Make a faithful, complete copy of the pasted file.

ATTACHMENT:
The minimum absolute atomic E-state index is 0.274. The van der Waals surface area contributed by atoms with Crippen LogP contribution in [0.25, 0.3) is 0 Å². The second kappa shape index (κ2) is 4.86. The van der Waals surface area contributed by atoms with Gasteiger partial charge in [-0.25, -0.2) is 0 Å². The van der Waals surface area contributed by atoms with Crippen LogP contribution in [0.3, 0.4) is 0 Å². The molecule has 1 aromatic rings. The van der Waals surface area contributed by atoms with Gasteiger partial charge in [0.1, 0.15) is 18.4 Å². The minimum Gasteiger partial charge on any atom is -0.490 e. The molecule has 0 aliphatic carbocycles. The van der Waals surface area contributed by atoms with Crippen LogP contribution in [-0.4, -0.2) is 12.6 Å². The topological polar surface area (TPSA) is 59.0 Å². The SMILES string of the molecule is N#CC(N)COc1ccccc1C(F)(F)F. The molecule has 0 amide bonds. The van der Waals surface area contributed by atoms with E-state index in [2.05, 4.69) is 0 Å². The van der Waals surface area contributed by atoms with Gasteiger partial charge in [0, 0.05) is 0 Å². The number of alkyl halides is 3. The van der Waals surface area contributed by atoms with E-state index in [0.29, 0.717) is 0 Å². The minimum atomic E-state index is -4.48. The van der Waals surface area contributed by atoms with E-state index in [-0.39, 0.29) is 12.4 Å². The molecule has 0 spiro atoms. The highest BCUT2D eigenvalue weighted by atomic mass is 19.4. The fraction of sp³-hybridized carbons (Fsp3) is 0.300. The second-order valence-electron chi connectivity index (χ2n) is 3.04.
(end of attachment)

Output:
The minimum absolute atomic E-state index is 0.274. The van der Waals surface area contributed by atoms with Crippen LogP contribution in [0.25, 0.3) is 0 Å². The second kappa shape index (κ2) is 4.86. The van der Waals surface area contributed by atoms with Gasteiger partial charge in [-0.25, -0.2) is 0 Å². The van der Waals surface area contributed by atoms with Crippen LogP contribution in [0.3, 0.4) is 0 Å². The molecule has 1 aromatic rings. The van der Waals surface area contributed by atoms with Gasteiger partial charge in [0.1, 0.15) is 18.4 Å². The minimum Gasteiger partial charge on any atom is -0.490 e. The molecule has 0 aliphatic carbocycles. The van der Waals surface area contributed by atoms with Crippen LogP contribution in [-0.4, -0.2) is 12.6 Å². The topological polar surface area (TPSA) is 59.0 Å². The SMILES string of the molecule is N#CC(N)COc1ccccc1C(F)(F)F. The molecule has 0 amide bonds. The van der Waals surface area contributed by atoms with E-state index in [2.05, 4.69) is 0 Å². The van der Waals surface area contributed by atoms with Gasteiger partial charge in [0, 0.05) is 0 Å². The number of alkyl halides is 3. The van der Waals surface area contributed by atoms with E-state index in [0.29, 0.717) is 0 Å². The minimum atomic E-state index is -4.48. The van der Waals surface area contributed by atoms with E-state index in [-0.39, 0.29) is 12.4 Å². The molecule has 0 spiro atoms. The highest BCUT2D eigenvalue weighted by atomic mass is 19.4. The fraction of sp³-hybridized carbons (Fsp3) is 0.300. The second-order valence-electron chi connectivity index (χ2n) is 3.04.